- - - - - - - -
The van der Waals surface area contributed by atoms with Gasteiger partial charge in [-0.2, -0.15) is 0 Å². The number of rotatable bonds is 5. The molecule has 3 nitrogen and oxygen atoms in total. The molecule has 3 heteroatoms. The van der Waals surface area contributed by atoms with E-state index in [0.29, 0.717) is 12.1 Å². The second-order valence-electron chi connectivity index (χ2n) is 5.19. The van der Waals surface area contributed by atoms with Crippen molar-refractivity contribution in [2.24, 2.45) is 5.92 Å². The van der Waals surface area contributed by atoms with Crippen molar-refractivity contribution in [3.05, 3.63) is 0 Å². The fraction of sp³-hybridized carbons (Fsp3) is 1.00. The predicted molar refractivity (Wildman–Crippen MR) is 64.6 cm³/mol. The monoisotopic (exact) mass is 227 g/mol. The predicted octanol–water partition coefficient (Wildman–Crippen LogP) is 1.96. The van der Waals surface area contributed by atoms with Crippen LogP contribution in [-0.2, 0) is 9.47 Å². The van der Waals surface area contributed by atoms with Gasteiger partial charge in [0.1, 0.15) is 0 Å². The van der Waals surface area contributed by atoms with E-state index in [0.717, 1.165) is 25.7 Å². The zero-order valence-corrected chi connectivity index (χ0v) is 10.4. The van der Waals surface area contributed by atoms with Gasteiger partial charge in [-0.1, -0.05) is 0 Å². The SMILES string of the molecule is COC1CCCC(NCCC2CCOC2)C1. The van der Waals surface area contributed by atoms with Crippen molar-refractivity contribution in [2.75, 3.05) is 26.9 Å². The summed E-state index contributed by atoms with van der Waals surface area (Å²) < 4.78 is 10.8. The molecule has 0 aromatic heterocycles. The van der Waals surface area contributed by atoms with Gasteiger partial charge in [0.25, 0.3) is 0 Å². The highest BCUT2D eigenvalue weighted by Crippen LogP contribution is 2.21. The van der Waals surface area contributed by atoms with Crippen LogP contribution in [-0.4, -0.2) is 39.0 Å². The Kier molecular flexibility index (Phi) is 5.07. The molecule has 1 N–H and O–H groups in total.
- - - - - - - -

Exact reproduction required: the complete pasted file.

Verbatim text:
The van der Waals surface area contributed by atoms with Gasteiger partial charge in [-0.2, -0.15) is 0 Å². The number of rotatable bonds is 5. The molecule has 3 nitrogen and oxygen atoms in total. The molecule has 3 heteroatoms. The van der Waals surface area contributed by atoms with E-state index in [0.29, 0.717) is 12.1 Å². The second-order valence-electron chi connectivity index (χ2n) is 5.19. The van der Waals surface area contributed by atoms with Crippen molar-refractivity contribution in [2.24, 2.45) is 5.92 Å². The van der Waals surface area contributed by atoms with Crippen molar-refractivity contribution in [3.05, 3.63) is 0 Å². The fraction of sp³-hybridized carbons (Fsp3) is 1.00. The predicted molar refractivity (Wildman–Crippen MR) is 64.6 cm³/mol. The monoisotopic (exact) mass is 227 g/mol. The predicted octanol–water partition coefficient (Wildman–Crippen LogP) is 1.96. The van der Waals surface area contributed by atoms with Crippen LogP contribution in [-0.2, 0) is 9.47 Å². The van der Waals surface area contributed by atoms with Gasteiger partial charge in [0.1, 0.15) is 0 Å². The van der Waals surface area contributed by atoms with E-state index in [0.717, 1.165) is 25.7 Å². The zero-order valence-corrected chi connectivity index (χ0v) is 10.4. The van der Waals surface area contributed by atoms with Gasteiger partial charge in [-0.1, -0.05) is 0 Å². The SMILES string of the molecule is COC1CCCC(NCCC2CCOC2)C1. The van der Waals surface area contributed by atoms with Crippen molar-refractivity contribution in [2.75, 3.05) is 26.9 Å². The summed E-state index contributed by atoms with van der Waals surface area (Å²) < 4.78 is 10.8. The molecule has 0 aromatic heterocycles. The van der Waals surface area contributed by atoms with Gasteiger partial charge in [0.25, 0.3) is 0 Å². The highest BCUT2D eigenvalue weighted by Crippen LogP contribution is 2.21. The van der Waals surface area contributed by atoms with Crippen LogP contribution in [-0.4, -0.2) is 39.0 Å². The Kier molecular flexibility index (Phi) is 5.07. The molecule has 1 N–H and O–H groups in total.